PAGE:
Container shipping is under pressure as hopes of a peak season dwindle

One of the earlier scenarios for the 2023 peak season for container shipping was that importers would get cocky and keep much of their business in the spot market. Shipping companies would severely limit transpacific transport capacity. America’s excess inventory would dissipate the moment holiday imports picked up. Spot rates would rise – just like in the 2020 peak post-COVID lockdown season – and importers without sufficient contract coverage would be hit.

Nobody really talks about it anymore.

The destocking took longer than expected. Pressure on consumer demand is increasing. Transpacific transport capacity has not fallen as much as predicted. Spot rates rose in mid-April but have since fallen and remain extremely weak.

The talk is now more of a moderate at best peak season, roughly in line with pre-COVID-19 levels, with no fireworks.

Spot rates are still extremely weak

The container lines implemented a general rate increase (GRI) in mid-April, which was at least partially successful and eventually freed tariffs from the floor. However, they have reportedly postponed planned GRIs for early May and mid-May and are now reviewing the GRIs for June.

Spot indices show that mid-April gains are partially in place, but interest rates have recently declined slightly. “Rate increases observed in April have started to recede,” Omar Nokta, a shipping analyst at Jefferies, said in a research note on Friday.

The Freightos Baltic Daily Index (FBX) for the China-West Coast route on Thursday stood at $1,497 per 40-foot unit. That’s up 48% from the GRI prior to mid-April, but down 14% from April 25.

The Drewry World Container Index (WCI) valuation for Shanghai-Los Angeles for the week ended Thursday was $1,823 per FEU, up 9% from the week of April 13 but down 2% on the week from April 20th.

The FBX China-East Coast index stood at $2,302 per FEU on Thursday, up 10% from mid-April but down 10% from April 24. The WCI Shanghai-New York rate was $2,825 per FEU, up 11% from the week of April 13 but down 1% from the week of April 20.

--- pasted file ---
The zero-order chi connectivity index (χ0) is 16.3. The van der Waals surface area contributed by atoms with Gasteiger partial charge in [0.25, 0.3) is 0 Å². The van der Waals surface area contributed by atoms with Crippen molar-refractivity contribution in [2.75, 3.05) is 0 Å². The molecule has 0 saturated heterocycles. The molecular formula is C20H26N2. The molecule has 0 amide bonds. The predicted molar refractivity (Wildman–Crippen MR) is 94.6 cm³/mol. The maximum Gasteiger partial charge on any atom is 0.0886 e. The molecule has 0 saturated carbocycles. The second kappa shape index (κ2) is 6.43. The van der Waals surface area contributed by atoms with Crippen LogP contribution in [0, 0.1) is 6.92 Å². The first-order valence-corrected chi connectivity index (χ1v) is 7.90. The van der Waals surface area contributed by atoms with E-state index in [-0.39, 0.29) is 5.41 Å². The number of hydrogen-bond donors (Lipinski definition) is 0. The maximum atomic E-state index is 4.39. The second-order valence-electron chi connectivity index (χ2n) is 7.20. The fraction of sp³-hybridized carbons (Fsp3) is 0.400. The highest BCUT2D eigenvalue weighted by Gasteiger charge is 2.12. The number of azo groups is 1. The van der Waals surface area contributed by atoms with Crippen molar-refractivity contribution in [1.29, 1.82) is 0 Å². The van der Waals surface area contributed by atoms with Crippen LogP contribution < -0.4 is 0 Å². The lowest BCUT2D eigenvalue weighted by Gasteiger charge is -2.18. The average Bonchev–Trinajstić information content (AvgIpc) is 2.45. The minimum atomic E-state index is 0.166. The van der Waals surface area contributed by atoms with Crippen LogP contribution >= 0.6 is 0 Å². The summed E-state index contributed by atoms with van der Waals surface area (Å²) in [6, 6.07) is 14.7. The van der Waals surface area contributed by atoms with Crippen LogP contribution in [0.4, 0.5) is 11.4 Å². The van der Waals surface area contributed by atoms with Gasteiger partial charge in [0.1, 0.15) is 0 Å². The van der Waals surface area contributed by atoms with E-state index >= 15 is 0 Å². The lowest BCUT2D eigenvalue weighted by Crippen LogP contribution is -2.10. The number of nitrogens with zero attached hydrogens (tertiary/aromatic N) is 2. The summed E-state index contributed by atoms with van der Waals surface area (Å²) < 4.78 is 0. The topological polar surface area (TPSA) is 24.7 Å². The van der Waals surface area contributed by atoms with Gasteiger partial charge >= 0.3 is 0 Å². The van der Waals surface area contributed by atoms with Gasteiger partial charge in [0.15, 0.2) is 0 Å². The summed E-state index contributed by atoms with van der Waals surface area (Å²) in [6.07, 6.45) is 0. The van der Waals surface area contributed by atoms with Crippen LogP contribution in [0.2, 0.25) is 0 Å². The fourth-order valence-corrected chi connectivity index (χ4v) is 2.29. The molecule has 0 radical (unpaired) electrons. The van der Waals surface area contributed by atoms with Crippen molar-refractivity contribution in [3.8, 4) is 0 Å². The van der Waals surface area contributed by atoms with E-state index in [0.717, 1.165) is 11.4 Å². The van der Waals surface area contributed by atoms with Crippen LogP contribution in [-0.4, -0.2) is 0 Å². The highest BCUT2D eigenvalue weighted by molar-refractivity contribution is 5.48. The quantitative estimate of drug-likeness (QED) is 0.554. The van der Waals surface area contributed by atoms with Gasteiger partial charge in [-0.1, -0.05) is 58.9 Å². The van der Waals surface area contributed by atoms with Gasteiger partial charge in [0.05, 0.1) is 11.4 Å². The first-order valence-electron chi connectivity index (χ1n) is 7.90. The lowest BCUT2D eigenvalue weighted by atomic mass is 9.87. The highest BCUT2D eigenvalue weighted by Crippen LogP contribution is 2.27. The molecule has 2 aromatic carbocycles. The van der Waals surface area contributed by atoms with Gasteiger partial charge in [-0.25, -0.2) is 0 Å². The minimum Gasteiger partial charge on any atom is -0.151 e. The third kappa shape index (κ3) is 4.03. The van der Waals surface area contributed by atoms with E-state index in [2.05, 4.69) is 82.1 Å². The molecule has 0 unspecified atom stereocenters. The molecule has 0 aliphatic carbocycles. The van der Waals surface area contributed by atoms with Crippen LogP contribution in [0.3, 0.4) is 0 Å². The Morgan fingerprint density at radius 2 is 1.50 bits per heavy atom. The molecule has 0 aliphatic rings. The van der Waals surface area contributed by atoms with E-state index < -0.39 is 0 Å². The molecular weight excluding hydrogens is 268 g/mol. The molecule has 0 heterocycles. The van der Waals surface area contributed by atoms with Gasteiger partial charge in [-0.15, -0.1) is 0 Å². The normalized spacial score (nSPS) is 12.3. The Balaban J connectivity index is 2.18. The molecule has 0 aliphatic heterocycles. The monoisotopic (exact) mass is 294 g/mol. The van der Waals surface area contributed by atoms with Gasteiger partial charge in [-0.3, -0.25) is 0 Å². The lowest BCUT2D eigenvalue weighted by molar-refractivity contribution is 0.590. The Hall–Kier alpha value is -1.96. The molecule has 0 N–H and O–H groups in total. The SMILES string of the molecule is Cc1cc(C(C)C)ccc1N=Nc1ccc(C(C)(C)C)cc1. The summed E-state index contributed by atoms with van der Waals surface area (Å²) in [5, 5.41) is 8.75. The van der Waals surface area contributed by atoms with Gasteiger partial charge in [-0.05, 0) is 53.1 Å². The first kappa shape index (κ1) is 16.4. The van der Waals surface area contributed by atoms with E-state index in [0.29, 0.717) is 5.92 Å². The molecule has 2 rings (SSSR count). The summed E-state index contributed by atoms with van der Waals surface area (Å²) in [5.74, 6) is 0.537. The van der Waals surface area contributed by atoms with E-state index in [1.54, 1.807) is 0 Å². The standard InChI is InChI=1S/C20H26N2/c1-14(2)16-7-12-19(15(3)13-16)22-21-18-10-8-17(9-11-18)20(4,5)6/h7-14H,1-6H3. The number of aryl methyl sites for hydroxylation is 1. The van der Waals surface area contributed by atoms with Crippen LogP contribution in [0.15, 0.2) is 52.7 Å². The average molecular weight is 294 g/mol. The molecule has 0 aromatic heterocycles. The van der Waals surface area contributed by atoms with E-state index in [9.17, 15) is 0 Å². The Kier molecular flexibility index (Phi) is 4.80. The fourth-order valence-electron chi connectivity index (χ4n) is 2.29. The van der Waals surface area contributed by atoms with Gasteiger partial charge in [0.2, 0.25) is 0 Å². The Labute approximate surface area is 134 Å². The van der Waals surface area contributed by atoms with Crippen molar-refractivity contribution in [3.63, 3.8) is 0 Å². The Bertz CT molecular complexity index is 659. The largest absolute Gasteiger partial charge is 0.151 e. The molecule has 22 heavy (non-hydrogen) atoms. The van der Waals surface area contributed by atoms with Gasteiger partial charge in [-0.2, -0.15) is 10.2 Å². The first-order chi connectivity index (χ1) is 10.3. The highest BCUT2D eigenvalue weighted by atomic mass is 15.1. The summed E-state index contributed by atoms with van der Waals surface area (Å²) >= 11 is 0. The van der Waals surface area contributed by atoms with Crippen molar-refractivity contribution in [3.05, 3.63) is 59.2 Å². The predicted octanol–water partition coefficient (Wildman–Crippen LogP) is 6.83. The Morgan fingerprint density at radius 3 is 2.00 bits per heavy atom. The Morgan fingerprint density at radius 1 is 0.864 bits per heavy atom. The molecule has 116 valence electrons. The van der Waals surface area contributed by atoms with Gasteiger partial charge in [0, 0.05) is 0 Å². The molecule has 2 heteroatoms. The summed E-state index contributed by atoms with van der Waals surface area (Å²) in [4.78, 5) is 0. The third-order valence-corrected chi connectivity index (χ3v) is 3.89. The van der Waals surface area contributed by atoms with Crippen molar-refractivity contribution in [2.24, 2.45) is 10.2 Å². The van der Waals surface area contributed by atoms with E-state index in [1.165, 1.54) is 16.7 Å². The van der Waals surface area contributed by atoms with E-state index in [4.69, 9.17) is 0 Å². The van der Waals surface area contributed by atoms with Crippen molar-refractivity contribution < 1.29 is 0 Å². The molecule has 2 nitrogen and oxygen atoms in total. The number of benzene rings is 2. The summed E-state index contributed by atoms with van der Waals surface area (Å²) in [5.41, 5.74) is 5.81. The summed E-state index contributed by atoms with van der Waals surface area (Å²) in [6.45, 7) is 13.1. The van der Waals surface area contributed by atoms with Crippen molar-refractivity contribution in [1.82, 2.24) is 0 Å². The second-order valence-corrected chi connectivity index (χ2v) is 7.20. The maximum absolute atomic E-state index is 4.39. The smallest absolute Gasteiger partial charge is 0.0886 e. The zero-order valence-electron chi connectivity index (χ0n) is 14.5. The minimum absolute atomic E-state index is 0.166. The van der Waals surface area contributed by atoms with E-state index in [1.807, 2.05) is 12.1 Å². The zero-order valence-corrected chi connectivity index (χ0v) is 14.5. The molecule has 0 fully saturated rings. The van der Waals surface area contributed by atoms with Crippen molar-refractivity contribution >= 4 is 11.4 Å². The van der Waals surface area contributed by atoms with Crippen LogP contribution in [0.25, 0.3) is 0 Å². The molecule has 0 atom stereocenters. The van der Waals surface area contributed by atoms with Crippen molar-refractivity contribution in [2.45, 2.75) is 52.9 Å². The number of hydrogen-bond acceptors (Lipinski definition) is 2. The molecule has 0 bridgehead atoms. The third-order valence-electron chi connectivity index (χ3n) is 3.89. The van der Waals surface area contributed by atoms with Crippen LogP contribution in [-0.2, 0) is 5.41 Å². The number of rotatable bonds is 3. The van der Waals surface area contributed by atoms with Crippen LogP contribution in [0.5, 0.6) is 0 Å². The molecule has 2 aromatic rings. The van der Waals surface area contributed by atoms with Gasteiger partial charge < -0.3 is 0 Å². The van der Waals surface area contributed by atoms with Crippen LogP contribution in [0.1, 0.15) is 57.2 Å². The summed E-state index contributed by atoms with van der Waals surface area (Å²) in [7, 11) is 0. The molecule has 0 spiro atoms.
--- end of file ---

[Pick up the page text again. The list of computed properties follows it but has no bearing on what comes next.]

As for contract rates, new transpacific annual contracts taking effect this month are pricing significantly lower than contracts signed last year.

Xeneta reported Wednesday that long-term contract rates on the Asia-West Coast route averaged $1,893 per FEU. That’s 70% lower than the company’s estimate of average long-term fares on this route at the end of November, albeit 30% higher than Xeneta’s current average spot fare estimate.

Retailers are making progress on overstock

Shipping lines Maersk and Hapag-Lloyd have both predicted that transpacific volumes will increase in the second half of the year due to the end of destocking, supporting higher rates.

They pointed out that import volumes are below US consumption as inventories are depleted. As inventories are depleted, imports better match consumption and volumes increase. The problem with this thesis is that consumption could fall in the second half of the year from the first, which would erase sequential gains from the return to inventory replenishment.

This theme was the focus of client notes from analysts this week following the earnings reports from mega-retailers Home Depot (NYSE: HD), Target (NYSE: TGT) and Walmart (NYSE: WMT).

Home Depot’s inventories in the first quarter of 2023 were still 60% higher in nominal terms than in the first quarter of 2019 before the COVID-19 crisis. However, Deutsche Bank’s transportation analyst Amit Mehrotra claimed that “the vast majority of this probably reflects inflation.” On the consumption side, he pointed out that Home Depot’s unit demand, adjusted for inflation, is already back to pre-pandemic levels.

Target inventories were down 16% year over year and up 30% compared to the first quarter of 2019, “which means inventory levels are roughly flat compared to 2019 when adjusted for inflation,” Mehrotra said.

Greg Melich, retail analyst at Evercore ISI, noted that Target’s sales growth since the first quarter of 2019 has outpaced inventory growth, “suggesting that Target’s (warehouse) overstocking issues are behind it.”